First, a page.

After communication from CAMERA, the Washington Post corrected a misleading headline suggesting that Pittsburgh's Jewish community leaders were averse to a condolence visit by the U.S. President.
It was only a matter of time for partisan journalists to exploit the tragic massacre of Jewish worshippers at Tree of Life, a Pittsburgh synagogue, to promote their own biases. Within no time, charges of anti-Semitism were wielded as a weapon with which to attack those of different political persuasions and those who support Israel.
The Washington Post highlights abuses by the Palestinian Authority and Hamas. However, the paper's coverage of the topic is belated and seemingly spurred by its reliance on an anti-Israel NGO. Other draconian measures by Palestinian officials, such as their imprisonment and threats towards Palestinians who sell or rent land to Jews, are omitted by The Post.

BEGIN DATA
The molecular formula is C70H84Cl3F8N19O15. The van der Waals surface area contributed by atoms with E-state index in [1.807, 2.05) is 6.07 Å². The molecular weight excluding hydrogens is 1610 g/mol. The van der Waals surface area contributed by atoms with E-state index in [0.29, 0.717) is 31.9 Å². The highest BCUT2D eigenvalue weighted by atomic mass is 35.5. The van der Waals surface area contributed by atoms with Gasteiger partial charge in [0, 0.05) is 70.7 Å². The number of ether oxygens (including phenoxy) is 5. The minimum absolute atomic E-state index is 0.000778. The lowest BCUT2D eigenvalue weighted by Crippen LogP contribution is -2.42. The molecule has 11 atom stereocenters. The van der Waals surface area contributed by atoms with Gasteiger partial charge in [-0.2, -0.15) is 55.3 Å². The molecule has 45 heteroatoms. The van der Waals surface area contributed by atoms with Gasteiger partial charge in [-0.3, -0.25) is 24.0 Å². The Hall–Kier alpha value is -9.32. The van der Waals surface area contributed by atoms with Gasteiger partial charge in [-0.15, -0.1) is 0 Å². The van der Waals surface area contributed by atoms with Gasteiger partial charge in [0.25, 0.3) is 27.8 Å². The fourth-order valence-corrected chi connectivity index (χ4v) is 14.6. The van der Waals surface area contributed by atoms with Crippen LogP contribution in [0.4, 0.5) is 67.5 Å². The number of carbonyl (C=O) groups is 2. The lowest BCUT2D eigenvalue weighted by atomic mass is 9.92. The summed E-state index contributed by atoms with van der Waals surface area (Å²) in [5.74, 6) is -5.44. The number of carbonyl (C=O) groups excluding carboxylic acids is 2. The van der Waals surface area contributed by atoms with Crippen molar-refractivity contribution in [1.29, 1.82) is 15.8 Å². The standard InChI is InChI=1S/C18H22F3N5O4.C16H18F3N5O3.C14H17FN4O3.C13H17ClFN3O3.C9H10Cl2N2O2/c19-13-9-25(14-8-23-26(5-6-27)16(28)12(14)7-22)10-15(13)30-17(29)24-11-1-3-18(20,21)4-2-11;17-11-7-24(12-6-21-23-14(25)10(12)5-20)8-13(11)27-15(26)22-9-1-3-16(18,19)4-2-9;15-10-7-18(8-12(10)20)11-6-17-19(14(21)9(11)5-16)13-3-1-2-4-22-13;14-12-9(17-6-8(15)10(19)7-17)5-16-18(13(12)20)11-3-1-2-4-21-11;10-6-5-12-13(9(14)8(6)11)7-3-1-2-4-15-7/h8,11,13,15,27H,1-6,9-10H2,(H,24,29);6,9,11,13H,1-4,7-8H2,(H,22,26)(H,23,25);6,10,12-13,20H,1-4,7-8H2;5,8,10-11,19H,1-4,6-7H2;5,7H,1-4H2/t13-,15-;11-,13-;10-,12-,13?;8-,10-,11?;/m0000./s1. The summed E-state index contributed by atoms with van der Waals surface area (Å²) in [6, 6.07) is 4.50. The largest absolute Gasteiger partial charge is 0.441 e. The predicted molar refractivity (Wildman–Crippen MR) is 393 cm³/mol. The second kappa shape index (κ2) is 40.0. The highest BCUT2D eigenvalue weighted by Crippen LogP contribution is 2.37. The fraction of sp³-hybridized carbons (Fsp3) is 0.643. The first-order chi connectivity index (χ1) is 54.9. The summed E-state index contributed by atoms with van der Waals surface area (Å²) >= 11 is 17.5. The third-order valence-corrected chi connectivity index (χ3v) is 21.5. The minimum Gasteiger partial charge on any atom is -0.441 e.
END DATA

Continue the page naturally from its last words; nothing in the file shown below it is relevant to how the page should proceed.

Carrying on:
Haaretz's inexplicable inclusion of Linda Sarsour's condemnation of the synagogue massacre alongside those of Israeli leaders is puzzling. But the paper's failure to note Sarsour's embrace of Louis Farrakhan is downright reprehensible, and gives a false hechsher (kosher stamp) to a purveyor of anti-Semitism.
The Washington Post continues to obfuscate on the goals of the anti-Israel boycott, divestment and sanctions (BDS) effort. The Post hides the real agenda of BDS and omits the movement's ties to terrorist-linked entities. In so doing, the newspaper violates its own stated standards and policies.
The newspaper speaks of two Jordanians killed in a "confrontation" with an Israeli embassy guard. Why does it avoid mentioning that one of those Jordanians first stabbed the guard?
Several Reuters captions Friday failed to note that balloons sent from Gaza into Israel were carrying incendiary devices. One caption refers cryptically to balloons carrying an unspecified type of "device."